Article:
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Yellowstone County rejects neighbors' appeal giving NWE green light to place pipeline in flood plain
Yellowstone County rejects neighbors’ appeal giving NWE green light to place pipeline in flood plain

NorthWestern Energy’s plans to build a natural gas pipeline beneath the Yellowstone River were allowed to move forward on Tuesday after Yellowstone County commissioners voted to deny an appeal against the project.


The appeal was filed last month by residents who live along the south side of the Yellowstone River near Laurel where the pipeline will be drilled. The pipeline eventually will feed gas to NorthWestern’s proposed gas-fired power plant on the north bank of the river, roughly a half-mile downstream from the CHS refinery.


“This is a terrible location for a pipeline,” said Jenny Harbine, an attorney representing the landowners along the river. “The stakes are too high to rush this permit through.”


In fact, it’s NorthWestern’s second choice for a location; the first was to run underneath Riverside Park in Laurel and was abandoned by NorthWestern after it failed to get the requisite votes from the Laurel City Council.

Commissioners sympathized with the area’s landowners but said they found no grounds for appeal. The permit process was followed and the various state agencies with a stake in the project, along with the Army Corps of Engineers, all approved.


“I do not see the evidence,” said Commissioner John Ostlund. “I believe that our floodplain administrator has done his job.”


In their appeal, neighbors said the county’s floodplain administrator, Tim Miller, inexplicably reclassified the pipeline location out of the floodway and granted the permit. The entry point from which crews began boring a deep pipeline route beneath the river is 175 feet from Yellowstone’s south bank and well within the flood zone.


Miller explained that a floodplain includes both a floodway and a flood fringe and that the requirements for a permit allowing the drilling and installing of a pipeline there were all met by NorthWestern.


He said he definitely understands the concerns expressed by the neighbors, but those concerns fall outside what’s required within the permitting process.


“The application was found to be in compliance,” he said.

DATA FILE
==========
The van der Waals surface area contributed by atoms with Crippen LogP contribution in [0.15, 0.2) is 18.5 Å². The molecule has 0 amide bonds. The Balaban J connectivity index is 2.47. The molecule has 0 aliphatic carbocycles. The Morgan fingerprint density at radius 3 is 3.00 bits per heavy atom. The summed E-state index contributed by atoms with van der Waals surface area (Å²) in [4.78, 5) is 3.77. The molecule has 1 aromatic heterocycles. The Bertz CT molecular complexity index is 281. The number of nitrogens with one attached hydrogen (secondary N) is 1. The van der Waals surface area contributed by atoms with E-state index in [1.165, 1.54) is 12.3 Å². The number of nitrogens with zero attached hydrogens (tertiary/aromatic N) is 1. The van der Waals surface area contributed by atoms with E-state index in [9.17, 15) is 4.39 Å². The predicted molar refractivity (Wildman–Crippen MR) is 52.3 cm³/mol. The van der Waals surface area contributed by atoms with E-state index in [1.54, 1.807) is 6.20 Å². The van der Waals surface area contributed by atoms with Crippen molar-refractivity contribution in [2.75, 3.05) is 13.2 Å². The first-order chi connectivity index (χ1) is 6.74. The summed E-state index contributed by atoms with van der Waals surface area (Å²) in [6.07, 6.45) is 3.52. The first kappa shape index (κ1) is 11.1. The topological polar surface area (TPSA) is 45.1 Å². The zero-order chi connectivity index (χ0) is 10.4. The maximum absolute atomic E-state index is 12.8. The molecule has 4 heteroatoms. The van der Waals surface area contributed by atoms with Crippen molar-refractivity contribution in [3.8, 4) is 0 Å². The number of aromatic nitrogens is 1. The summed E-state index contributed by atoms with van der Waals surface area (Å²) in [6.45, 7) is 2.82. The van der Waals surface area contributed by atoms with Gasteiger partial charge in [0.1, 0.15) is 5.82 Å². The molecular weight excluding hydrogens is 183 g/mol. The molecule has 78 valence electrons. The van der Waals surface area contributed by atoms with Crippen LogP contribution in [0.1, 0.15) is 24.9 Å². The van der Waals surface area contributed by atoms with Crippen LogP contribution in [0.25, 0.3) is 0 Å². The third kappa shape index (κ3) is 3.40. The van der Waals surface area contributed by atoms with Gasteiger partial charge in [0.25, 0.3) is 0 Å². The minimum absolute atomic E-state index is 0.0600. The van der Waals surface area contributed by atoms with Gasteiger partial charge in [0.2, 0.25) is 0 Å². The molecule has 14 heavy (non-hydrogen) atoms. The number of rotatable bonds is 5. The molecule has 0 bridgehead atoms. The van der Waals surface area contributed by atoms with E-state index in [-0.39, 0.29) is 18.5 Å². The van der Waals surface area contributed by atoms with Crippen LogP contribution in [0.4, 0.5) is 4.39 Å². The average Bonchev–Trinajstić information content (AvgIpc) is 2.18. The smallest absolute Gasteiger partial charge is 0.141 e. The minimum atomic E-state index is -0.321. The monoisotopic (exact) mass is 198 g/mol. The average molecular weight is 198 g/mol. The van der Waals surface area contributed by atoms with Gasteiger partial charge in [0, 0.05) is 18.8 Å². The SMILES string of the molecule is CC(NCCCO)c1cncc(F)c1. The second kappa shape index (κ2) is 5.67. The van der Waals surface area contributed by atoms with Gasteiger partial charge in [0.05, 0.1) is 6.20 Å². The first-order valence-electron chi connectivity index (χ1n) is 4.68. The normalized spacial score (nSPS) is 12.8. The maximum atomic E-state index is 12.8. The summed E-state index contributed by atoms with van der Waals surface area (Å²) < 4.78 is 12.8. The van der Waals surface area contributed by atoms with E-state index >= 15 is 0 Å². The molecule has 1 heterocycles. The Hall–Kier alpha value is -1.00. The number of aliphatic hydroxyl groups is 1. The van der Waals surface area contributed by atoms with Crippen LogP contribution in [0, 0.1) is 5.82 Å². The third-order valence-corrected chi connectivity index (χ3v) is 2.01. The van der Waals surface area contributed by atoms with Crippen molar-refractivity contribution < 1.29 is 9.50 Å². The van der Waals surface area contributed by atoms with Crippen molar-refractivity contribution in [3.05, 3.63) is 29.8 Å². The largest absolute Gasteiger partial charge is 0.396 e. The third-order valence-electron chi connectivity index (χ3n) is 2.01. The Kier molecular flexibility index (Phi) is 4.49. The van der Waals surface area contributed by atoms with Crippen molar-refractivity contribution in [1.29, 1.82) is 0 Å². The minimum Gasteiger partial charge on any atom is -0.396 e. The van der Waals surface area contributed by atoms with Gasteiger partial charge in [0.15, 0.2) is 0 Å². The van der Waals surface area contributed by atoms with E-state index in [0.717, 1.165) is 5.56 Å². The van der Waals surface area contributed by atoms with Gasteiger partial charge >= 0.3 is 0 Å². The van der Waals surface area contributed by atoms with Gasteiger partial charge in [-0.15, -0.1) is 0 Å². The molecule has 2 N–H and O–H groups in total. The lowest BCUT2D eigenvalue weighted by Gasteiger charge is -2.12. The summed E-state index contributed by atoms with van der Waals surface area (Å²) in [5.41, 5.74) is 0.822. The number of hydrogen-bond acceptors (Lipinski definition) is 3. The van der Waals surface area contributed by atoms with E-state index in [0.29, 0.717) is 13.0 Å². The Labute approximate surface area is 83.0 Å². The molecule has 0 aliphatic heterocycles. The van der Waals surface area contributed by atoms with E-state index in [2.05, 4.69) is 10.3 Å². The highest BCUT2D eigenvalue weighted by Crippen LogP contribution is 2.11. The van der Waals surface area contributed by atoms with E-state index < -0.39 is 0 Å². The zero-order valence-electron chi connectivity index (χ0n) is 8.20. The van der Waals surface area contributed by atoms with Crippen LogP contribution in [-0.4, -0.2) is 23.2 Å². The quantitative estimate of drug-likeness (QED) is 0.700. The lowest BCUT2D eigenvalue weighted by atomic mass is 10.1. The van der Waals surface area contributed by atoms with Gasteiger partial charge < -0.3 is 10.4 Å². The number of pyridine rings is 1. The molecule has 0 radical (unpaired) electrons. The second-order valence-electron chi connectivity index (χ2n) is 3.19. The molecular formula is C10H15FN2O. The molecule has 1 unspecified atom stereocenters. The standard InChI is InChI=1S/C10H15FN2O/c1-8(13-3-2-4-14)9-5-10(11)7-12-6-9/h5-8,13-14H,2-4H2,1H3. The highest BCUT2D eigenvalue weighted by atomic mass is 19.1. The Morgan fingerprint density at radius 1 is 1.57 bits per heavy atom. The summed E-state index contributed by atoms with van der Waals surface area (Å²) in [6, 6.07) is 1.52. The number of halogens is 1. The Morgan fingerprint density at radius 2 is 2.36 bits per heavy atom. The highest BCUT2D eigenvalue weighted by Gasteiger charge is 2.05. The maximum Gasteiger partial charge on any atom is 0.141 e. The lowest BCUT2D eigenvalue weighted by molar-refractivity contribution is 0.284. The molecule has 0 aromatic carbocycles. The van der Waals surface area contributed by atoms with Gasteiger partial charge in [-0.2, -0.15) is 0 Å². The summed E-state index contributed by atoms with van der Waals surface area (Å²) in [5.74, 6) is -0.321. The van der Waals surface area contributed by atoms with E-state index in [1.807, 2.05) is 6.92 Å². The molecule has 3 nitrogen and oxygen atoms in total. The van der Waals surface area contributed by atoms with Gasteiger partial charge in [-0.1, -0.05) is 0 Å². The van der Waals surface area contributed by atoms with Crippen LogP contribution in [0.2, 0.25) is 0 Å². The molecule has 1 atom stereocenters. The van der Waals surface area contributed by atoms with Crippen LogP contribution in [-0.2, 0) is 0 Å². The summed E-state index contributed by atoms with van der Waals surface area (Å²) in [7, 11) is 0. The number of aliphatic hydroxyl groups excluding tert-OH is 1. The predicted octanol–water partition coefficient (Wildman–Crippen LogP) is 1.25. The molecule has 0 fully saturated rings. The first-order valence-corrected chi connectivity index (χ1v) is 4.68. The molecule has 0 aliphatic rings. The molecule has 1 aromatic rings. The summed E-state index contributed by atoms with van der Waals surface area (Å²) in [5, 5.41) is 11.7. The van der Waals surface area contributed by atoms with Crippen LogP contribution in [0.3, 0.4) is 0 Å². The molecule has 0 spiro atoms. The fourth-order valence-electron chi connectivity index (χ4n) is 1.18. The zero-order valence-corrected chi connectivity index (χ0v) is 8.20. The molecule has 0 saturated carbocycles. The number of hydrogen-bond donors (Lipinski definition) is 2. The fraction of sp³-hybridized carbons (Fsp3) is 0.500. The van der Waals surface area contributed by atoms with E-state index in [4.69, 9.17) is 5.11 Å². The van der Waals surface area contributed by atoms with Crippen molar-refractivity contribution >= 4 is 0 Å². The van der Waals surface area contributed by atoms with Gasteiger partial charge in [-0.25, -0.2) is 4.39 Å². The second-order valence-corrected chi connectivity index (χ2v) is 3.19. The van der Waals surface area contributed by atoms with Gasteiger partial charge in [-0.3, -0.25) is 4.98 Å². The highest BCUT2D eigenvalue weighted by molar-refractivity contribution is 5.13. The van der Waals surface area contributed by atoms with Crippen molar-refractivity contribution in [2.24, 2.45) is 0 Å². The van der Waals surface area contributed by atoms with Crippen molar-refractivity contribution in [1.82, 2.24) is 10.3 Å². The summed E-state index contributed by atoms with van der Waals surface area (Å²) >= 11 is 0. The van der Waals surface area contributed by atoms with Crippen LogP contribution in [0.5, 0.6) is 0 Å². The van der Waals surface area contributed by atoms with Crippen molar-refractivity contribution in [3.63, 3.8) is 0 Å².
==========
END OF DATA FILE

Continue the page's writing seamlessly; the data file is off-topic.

The appeal hearing on Tuesday lasted three hours and heard public comments from over 30 people.


Representatives from the Billings Chamber of Commerce and Big Sky Economic Development, along with labor union representatives, spoke about the importance of NorthWestern’s project to the region’s energy-based economy.


But the vast majority of comments were from neighbors and Laurel residents who expressed concerns about the dangers surrounding the project: accelerated erosion around the drill site and the possibility of an exposed and ruptured pipeline should the Yellowstone reach flood stage sometime in the future.


NorthWestern Energy wants to bury the risks of the project as deep as the pipeline, they said.


“Please do not gamble with pipelines that endanger landowners,” Laurel resident Carol Blades told commissioners.


Craig Smith, an engineer with NorthWestern told commissioners the pipeline will enter the floodplain at a depth of four feet and reach a depth of 31 feet below the river bank, and then hit 50 feet below the main channel of the river.


“NorthWestern Energy is not going to let this erode,” he said.


The company’s vice president of transmission, Mike Cashell, told commissioners safety is NorthWestern’s greatest concern along with protecting the environment.


“We are true stewards of the environment,” he said.


Neighbors balked, pointing as an example to the malfunction at NorthWestern’s Hebgen Dam that left the Madison River without water in late November, killing scores of fish.


Blades told commissioners that the fears of neighbors aren’t unreasonable. Blades lives off Thiel Road and said that in the last 13 years, she’s been evacuated from her home twice after a pipeline ruptured in the Yellowstone.


Tom Riter, who also lives in the area, said they’ve experienced a 100-year flood twice in the last five years.


“You can’t fight water,” he said. “All you can do is direct it.”


Resident Kara Ronin said of all the requirements for the floodplain permit, nothing is included to address an accident with the pipeline.


“What happens when something goes wrong,” she asked.


Following the meeting, resident Barb Emineth said she was disappointed with the outcome but not surprised. Residents are genuinely concerned about their safety, the health of the river, and the environment that surrounds it, she said.


If the county’s floodplain permit process doesn’t account for those concerns, it might be time to update the permit process, she added.


“It’s not all on one meeting,” she said. “It’s a process.”



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